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Education and Outreach

Cultural Feature: Koʻa, Fishing shrines

Koʻa, fishing shrine on Nihoa.
Koʻa, fishing shrine on Nihoa. Photo Credit: David Boynton

On Nihoa several koʻa (fishing shrines) are found along high ridges with expansive views of the ocean. Hawaiians made offerings at these koʻa to ensure bountiful harvests of fish, such as akule (Bigeye scad). The offering was often the first fish caught. Akule are an important food fish that school in great numbers in bays throughout Hawaiʻi. Koʻa are commonly constructed as a rectangular alignment of boulders open to the sea, and they are often adorned with coral skeletons, such as those of cauliflower coral (also called koʻa). Archaeologists are using carbon dating on fragments from these coral skeletons to try to determine dates for when Nihoa was inhabited.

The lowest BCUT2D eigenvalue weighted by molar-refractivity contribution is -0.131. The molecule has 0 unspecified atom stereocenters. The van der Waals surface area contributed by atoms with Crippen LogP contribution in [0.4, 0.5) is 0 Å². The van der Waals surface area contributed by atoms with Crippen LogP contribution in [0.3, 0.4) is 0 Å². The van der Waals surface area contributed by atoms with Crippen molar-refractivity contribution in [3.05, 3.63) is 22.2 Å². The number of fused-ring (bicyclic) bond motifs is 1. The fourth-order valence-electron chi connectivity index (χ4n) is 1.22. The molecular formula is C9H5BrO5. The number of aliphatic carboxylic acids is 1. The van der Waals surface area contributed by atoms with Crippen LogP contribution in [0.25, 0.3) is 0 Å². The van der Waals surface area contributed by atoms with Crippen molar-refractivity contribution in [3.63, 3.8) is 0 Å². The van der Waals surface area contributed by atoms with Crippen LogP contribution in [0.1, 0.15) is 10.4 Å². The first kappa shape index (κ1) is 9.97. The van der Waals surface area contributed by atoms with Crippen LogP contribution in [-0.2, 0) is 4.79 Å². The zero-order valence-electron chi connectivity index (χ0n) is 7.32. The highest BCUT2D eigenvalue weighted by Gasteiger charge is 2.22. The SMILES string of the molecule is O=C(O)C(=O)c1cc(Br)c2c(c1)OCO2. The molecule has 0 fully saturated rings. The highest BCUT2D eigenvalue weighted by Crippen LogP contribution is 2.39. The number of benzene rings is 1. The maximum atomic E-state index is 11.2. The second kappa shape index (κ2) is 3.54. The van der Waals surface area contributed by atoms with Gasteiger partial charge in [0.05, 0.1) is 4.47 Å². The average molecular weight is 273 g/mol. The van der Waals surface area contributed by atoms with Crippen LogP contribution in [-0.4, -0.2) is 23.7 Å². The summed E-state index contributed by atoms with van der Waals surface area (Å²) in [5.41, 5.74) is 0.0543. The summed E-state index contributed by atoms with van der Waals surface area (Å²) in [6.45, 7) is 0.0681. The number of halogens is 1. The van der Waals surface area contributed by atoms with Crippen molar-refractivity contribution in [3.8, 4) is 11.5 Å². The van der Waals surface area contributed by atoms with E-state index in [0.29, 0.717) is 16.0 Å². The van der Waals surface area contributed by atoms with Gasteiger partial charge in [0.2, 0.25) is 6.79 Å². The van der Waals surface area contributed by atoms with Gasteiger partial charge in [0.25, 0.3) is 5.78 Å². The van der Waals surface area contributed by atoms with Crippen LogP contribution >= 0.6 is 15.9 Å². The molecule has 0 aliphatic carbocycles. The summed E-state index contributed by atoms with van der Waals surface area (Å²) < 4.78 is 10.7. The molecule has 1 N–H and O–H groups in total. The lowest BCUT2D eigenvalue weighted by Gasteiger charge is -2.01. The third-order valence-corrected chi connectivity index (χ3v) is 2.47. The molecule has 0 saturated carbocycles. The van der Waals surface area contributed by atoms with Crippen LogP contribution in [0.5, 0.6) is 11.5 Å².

Click Here to learn more about Hawaiian fishing traditions (you will be directed to a non-NOAA website).

Click Here for more information (you will be directed to a non-NOAA website).